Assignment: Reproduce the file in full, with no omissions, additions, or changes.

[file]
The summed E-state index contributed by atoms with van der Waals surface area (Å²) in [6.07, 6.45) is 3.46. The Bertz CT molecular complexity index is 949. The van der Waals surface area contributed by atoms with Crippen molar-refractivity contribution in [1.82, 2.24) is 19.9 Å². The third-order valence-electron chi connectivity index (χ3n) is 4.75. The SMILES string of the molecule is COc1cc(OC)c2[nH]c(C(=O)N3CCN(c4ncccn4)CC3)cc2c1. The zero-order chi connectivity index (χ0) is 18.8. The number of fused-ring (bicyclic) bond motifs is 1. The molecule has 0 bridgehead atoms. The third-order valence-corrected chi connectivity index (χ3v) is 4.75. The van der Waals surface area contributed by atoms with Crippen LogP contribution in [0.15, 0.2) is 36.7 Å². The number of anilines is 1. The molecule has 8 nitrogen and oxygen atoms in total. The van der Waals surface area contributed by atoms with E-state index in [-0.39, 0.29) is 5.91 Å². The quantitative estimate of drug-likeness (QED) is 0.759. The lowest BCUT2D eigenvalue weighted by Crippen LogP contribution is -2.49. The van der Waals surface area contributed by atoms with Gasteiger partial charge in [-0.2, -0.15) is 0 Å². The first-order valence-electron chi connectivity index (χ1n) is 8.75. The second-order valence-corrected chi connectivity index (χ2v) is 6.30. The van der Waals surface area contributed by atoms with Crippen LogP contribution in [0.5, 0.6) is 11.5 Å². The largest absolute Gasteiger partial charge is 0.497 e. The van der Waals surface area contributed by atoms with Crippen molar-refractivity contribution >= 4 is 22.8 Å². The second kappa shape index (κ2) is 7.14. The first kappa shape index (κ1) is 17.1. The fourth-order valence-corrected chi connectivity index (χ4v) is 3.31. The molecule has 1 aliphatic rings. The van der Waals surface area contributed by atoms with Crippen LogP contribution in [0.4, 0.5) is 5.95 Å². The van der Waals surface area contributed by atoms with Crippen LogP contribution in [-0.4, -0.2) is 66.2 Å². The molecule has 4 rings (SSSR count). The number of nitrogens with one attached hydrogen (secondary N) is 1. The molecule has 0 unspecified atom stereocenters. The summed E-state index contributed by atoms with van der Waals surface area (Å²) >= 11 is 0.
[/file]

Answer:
The summed E-state index contributed by atoms with van der Waals surface area (Å²) in [6.07, 6.45) is 3.46. The Bertz CT molecular complexity index is 949. The van der Waals surface area contributed by atoms with Crippen molar-refractivity contribution in [1.82, 2.24) is 19.9 Å². The third-order valence-electron chi connectivity index (χ3n) is 4.75. The SMILES string of the molecule is COc1cc(OC)c2[nH]c(C(=O)N3CCN(c4ncccn4)CC3)cc2c1. The zero-order chi connectivity index (χ0) is 18.8. The number of fused-ring (bicyclic) bond motifs is 1. The molecule has 0 bridgehead atoms. The third-order valence-corrected chi connectivity index (χ3v) is 4.75. The van der Waals surface area contributed by atoms with Crippen LogP contribution in [0.15, 0.2) is 36.7 Å². The number of anilines is 1. The molecule has 8 nitrogen and oxygen atoms in total. The van der Waals surface area contributed by atoms with E-state index in [-0.39, 0.29) is 5.91 Å². The quantitative estimate of drug-likeness (QED) is 0.759. The lowest BCUT2D eigenvalue weighted by Crippen LogP contribution is -2.49. The van der Waals surface area contributed by atoms with Gasteiger partial charge in [-0.2, -0.15) is 0 Å². The first-order valence-electron chi connectivity index (χ1n) is 8.75. The second-order valence-corrected chi connectivity index (χ2v) is 6.30. The van der Waals surface area contributed by atoms with Crippen LogP contribution in [0.5, 0.6) is 11.5 Å². The largest absolute Gasteiger partial charge is 0.497 e. The van der Waals surface area contributed by atoms with Crippen molar-refractivity contribution >= 4 is 22.8 Å². The second kappa shape index (κ2) is 7.14. The first kappa shape index (κ1) is 17.1. The fourth-order valence-corrected chi connectivity index (χ4v) is 3.31. The molecule has 1 aliphatic rings. The van der Waals surface area contributed by atoms with Crippen LogP contribution in [0.4, 0.5) is 5.95 Å². The van der Waals surface area contributed by atoms with Crippen LogP contribution in [-0.4, -0.2) is 66.2 Å². The molecule has 4 rings (SSSR count). The number of nitrogens with one attached hydrogen (secondary N) is 1. The molecule has 0 unspecified atom stereocenters. The summed E-state index contributed by atoms with van der Waals surface area (Å²) >= 11 is 0.